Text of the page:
Slidell's Mission to Mexico

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SLIDELL'S MISSION TO MEXICO. John Slidell, a Democratic congressman from Louisiana, was sent to Mexico by President James K. Polk in November 1845 to secure a boundary adjustment between the United States and Mexico. Polk authorized Slidell to offer Mexico up to $50 million for its vast northern territories. Unwilling to part with its territory, the Mexican government formally rejected Slidell's proposal in December 1845. Determined to take the territories one way or another, the Polk administration turned to a military option. After a two-year war, the United States won by force all the territory it had originally sought to purchase through Slidell's mission.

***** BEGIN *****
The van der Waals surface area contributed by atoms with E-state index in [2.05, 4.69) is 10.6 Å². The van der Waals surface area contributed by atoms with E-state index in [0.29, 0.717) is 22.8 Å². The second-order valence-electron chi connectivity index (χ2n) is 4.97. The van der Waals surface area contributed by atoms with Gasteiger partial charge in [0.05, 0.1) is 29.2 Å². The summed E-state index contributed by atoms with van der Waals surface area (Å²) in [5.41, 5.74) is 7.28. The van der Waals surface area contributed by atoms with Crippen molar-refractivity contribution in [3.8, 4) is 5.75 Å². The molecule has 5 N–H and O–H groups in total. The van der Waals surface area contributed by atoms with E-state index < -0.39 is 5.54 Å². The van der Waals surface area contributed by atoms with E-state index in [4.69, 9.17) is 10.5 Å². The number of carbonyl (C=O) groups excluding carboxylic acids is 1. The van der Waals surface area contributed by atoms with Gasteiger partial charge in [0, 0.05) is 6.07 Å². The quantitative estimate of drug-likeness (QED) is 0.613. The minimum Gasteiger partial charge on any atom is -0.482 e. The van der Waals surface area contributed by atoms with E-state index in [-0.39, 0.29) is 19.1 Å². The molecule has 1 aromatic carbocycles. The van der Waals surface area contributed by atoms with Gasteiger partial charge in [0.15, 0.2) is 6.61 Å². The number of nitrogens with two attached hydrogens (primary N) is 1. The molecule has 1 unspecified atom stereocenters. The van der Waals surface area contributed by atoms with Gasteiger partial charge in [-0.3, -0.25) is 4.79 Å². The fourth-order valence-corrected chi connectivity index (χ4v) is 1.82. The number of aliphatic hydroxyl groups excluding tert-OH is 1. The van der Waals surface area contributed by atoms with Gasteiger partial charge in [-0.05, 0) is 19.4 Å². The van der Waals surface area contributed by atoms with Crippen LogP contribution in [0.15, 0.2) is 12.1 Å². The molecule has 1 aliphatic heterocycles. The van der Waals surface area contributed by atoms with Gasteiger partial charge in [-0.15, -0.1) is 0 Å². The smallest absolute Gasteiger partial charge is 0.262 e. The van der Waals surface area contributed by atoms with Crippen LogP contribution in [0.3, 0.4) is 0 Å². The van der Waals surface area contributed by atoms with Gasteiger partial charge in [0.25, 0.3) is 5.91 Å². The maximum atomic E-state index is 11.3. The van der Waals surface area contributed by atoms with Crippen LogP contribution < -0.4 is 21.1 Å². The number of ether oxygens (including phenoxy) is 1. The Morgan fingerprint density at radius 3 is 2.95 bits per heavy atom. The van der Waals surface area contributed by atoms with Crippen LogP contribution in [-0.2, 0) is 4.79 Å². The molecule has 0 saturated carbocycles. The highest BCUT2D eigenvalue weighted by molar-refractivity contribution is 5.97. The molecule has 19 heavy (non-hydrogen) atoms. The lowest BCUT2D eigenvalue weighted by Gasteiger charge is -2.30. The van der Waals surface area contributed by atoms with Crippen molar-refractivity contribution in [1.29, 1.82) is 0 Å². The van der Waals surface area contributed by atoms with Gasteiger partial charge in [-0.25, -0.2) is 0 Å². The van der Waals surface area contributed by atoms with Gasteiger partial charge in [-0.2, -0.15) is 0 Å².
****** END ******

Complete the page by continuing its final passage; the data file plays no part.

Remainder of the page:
Bauer, K. Jack. The Mexican War, 1846–48. Lincoln: University of Nebraska Press, 1992.

Pletcher, David M. The Diplomacy of Annexation: Texas, Oregon and the Mexican War. Columbia: University of Missouri Press, 1973.

Louis MartinSears/a. g.

See alsoMexican-American War ; Mexico City, Capture of ; Mexico, Relations with ; Westward Migration .